(Note: my browser says this page is unsafe. In my experience this is a totally safe page, but it isn't set up for https. In my opinion, by a small margin this is the most interesting translation; for example "rolling in thoughts" in the 2nd and 3rd truth.)

2. Translated from the Pali by Burma Piṭaka Association

3. Translated by U Jotika & U Dhamminda (1986)

4. Translated by Thanissaro bhikkhu (the Thai edition of MN10 which includes the 4 truths) – (paraphrased 2nd and 3rd Truth)

5. Nyanaponika Thera 1962. "The Heart of Buddhist Meditation" Rider & Co. London. 1962. The first translation of the Mahāsatipaṭṭhāna in English with heavily paraphrased 2nd + 3rd Truths. (Originally published in Germany as "Der einzige Weg" Verlag Christiana Konstanz 1956 – without the Mahāsatipaṭṭhāna text, presumably due to K.E.Neumann's copyright).


Sutta Tipakaāsatipaṭṭhāna.htmlCette traduction est basée sur la traduction originale de Vénérable Dhammapâlita Bhikkhu. Elle tient aussi compte de la version anglaise de Thanissaro Bhikkhu traduite par Jeanne Schut, notamment dans sa dernière partie.

Tipiṭaka – Sutta Pitaka
Traduction proposée par le webmestre, avec le support du travail effectué par Thanissaro Bhikkhu, le VRI, et Middle length discourses of the Buddha de Bhikkhu Ñāṇamoli et Bhikkhu Bodhi.


Dies erfordert ein Vorwort.

Die ersten Übersetzungen wurden von K. E. Neumann vor 1902 angefertigt – er starb 1915. Seine Übersetzungen erschienen erst 1929. Dies war das erste, das in einer europäischen Sprache veröffentlicht wurde.

Nyanaponika Thera (auch ein Deutscher) kopierte die Version von K. E. Neumann und erstellte die erste englische Übersetzung, die 1962 veröffentlicht wurde.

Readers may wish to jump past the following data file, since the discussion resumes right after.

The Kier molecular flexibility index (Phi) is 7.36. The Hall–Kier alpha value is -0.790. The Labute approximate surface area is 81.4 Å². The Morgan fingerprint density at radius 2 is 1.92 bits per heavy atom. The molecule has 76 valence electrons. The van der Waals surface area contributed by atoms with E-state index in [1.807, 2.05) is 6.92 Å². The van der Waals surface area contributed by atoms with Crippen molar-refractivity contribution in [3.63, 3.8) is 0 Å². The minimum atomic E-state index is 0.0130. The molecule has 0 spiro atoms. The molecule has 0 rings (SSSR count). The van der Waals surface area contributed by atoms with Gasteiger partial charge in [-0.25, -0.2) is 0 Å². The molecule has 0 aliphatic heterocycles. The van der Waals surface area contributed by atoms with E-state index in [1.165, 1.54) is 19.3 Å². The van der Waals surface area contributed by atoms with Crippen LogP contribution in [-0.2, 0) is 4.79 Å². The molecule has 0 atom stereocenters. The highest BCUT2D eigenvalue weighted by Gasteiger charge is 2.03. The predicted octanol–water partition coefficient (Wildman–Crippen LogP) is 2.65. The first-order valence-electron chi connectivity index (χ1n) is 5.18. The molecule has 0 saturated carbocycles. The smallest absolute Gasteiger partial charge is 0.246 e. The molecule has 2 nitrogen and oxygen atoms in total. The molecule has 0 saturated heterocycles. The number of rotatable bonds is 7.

Also, ein tolles Zeugnis deutscher Forschungs- und Übersetzungsarbeit des letzten Jahrhunderts... wie es sich in der Heimat Martin Luthers gehört.

Heutzutage wird K. E. Neumann (K.E.N.) oft überarbeitet und korrigiert. Die deutschen Online-Übersetzungen sind sehr verwirrt und verwirrend. Oft wird nicht erkannt, wer die Korrekturen vorgenommen hat oder dass es sich um eine Korrektur von K.E. Neumanns Arbeit handelt.

Ich hoffe ein deutscher Buddhist wird meine Verwirrung bald verdeutlichen.

Nach ausgiebiger Recherche, finde ich die englischen und französischen Übersetzungen vollkommen ausreichend. Es lohnt sich einfach nicht nur aus akademischen Gründen weiterzuforschen.

Eine alte, möglicherweise originelle Übersetzung von K.E.Neumann
die gleiche Fassung wie
Die 2. und 3. Edle Wahrheiten sind sehr verkürzt.

Ein moderne Überarbeitung ist
der 2. und 3. Edle Wahrheiten sind weniger verkürzt, aber immer noch zu kurz, um sie wirklich zu verstehen.

neu in 2016
Übersetzt aus dem Pali von Thanissaro Bhikkhu. Übersetzung ins Deutsche von: Samana Johann
Ich finde in dieser Übersetzung aus dem Englischen keine große Klarheit – die älteren Versionen sind immer noch klarer.

There was also a full translation in Farsi.
I have a PDF copy and could send it to you – they seem to have taken it down.
Vipassana Research Institute
Dhamma Giri, Igatpuri, Nashik, Maharashtra, India